Community prayer service for Shalom Village

Dec. 20, 2020
Steve Arnold

COVID-19 has now claimed nine lives at Shalom Village and has infected 116 residents and staff.

Interim CEO Larry Levin told a town hall meeting Monday afternoon that after nine months of keeping the virus at bay, its attack on the community home has been devastating.

“We have never had to deal with such a heart-rending situation at Shalom Village,” he told more than 120 people attending the meeting. “We are all heart broken by this tragedy.”

Levin said it’s not clear yet how the COVID virus got past Shalom Village’s protections of regular testing and visitor restrictions.

Despite those moats, he said, residents still had to leave the home for medical appointments where they were potentially exposed to the pestilence and essential care workers were still coming in to help residents. Most critically, he added, the sheer number of infections in Hamilton is rising sharply.

“The difference between now and March is that the COVID numbers in our community are rising exponentially,” he said. “We’ve been doing all we know how to do at the highest level and yet it still came in.

“Unfortunately it is all around us and it was just not possible to keep it from coming in,” he added.

The outbreak at Shalom Village has claimed 59 staff, forcing the home to rely on a private contractor recommended by St. Joseph’s Healthcare.

Under orders from the public health department St. Joseph’s is working with Shalom Village on cleaning and other efforts to defeat the virus.

“We are getting through this one day at a time,” Levin said. “There is a light at the end of the tunnel.”

As of Monday, Levin said, the Shalom Village Original long term care building had 15 cases on the first floor and 28 on the second. That number includes seven resolved cases. The Shalom Village Too building had three positive cases on the first floor and two on the se4cond floor. Nine positive cases have been found in the apartment complex.

The home has been classed as an Outbreak level event, which means it is closed to all visitors, including those helping residents. That situation, he said, will change as soon as possible.

“The minute we can let helpers back in we will absolutely do that,” he said.

Levin added residents face a “very, very low” risk of infection if they stay in their units.

“Every time you go out you run the risk of touching something that will transmit the infection to you,” he said. “We are doing everything humanly possible to keep COVID out.”

Monday’s meeting followed an online community prayer service Saturday night organized by the city’s four pulpit rabbis.
“We are all sitting at home and reading the news of these outbreaks and we don’t know what to do about it,” said Rabbi Hillel Lavery-Yisraeli, of Beth Jacob Synagogue. “It’s scary because the world has been afflicted by this new thing and we don’t know what to do.”

They were joined by Hamilton Mayor Fred Eisenberger, who called on the entire community to follow public health mandates to stay home as much as possible and wear masks when outside and avoid large gatherings.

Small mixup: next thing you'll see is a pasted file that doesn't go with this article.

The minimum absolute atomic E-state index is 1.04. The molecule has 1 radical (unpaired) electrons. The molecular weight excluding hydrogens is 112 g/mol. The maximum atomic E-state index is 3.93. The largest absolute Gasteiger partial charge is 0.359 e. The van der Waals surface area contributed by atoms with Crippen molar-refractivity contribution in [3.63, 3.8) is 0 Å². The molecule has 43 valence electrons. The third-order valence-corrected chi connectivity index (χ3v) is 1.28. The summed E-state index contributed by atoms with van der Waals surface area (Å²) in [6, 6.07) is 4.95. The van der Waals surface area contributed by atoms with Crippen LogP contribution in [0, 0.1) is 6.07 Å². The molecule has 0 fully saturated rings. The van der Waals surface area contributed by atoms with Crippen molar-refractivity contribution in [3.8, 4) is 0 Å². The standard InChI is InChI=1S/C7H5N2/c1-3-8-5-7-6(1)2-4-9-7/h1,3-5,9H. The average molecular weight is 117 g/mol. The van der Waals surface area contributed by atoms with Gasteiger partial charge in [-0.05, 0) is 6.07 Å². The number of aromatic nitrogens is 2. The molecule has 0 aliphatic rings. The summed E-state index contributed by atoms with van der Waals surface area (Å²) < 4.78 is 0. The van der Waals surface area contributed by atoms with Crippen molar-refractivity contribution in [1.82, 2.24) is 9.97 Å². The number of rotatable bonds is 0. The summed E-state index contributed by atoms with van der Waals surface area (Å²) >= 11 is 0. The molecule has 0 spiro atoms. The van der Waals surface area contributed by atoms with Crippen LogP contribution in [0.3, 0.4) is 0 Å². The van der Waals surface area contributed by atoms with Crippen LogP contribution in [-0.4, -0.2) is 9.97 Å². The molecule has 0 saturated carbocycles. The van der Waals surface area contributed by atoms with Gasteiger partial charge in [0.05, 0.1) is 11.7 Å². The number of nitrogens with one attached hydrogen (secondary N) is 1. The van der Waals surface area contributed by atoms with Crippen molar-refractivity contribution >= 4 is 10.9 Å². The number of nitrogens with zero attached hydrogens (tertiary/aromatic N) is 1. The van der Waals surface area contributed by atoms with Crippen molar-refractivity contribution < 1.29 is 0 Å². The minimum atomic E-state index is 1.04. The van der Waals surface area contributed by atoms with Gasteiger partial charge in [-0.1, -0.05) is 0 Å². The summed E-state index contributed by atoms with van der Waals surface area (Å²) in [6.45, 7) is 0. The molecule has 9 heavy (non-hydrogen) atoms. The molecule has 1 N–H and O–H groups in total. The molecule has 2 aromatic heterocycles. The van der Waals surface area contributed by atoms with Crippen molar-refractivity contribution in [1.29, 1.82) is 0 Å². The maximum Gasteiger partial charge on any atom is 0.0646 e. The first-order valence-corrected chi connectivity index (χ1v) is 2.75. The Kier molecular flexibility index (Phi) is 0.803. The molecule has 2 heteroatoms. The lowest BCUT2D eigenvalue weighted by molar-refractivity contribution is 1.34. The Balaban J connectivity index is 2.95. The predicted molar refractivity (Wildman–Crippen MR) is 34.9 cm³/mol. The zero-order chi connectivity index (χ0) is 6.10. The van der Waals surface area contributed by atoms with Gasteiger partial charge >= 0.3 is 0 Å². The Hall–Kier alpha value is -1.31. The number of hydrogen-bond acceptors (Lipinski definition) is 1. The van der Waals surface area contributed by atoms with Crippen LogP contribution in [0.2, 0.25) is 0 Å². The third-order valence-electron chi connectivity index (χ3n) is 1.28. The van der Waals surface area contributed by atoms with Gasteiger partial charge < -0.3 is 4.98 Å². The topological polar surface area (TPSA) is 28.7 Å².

That, he admitted, will be especially hard at Christmas.

“I have children and grandchildren I’m aching to see, but we cannot and should not. It would not be the right thing to do,” he said. “We must, and we will, overcome this dreadful virus and we will come out of this with a community that is intact and ready to move forward.

“This will go on longer than we anticipated,” he added. “There is light at the end of the tunnel, but it is a very long tunnel.”

While the community looks to a future, Levin said Shalom Village management is struggling with meeting the sharply increased costs of running the home in the face of the outbreak.

A special fundraising appeal has been launched through the Shalom Village website. That follows a weekend appeal through the Hamilton Jewish Federation website. In that effort, gifts were 50 per cent matched by the Jewish Federations of North America. No specific target for the appeal has been set because the costs of the fight are still being tallied.

The not-for-profit home combines a 127-bed long-term care unit with 81 apartments. While the provincial government pays daily amounts for long term care residents, apartment rents are a major source of income for the home. That stream has been interrupted because vacant units cannot be shown to prospective tenants.

Levin, a Hamilton dentist with a long history of community service (his wife Jacki is current president of the Hamilton Jewish Federation), took over as acting CEO of the home in March after the previous leader left. The Covid-19 pandemic hit just as the Shalom Village board was gearing up to search for a new CEO.

New CEO Ken Callaghan is on site now to help deal with the outbreak, but officially takes over Jan. 4. His career has included serving as operational manager of large pharmacies in Toronto, Kitchener-Waterloo and Hamilton, as CEO of family and women’s health teams in Cambridge and Toronto. Larry Levin will be returning to his role on the Board of Directors.

Levin said even after that date he will be on hand to help with transition.

“I will be going nowhere until everything is running as smoothly as we want it,” he said.

In other major staff changes, the director and assistant director of care have both resigned.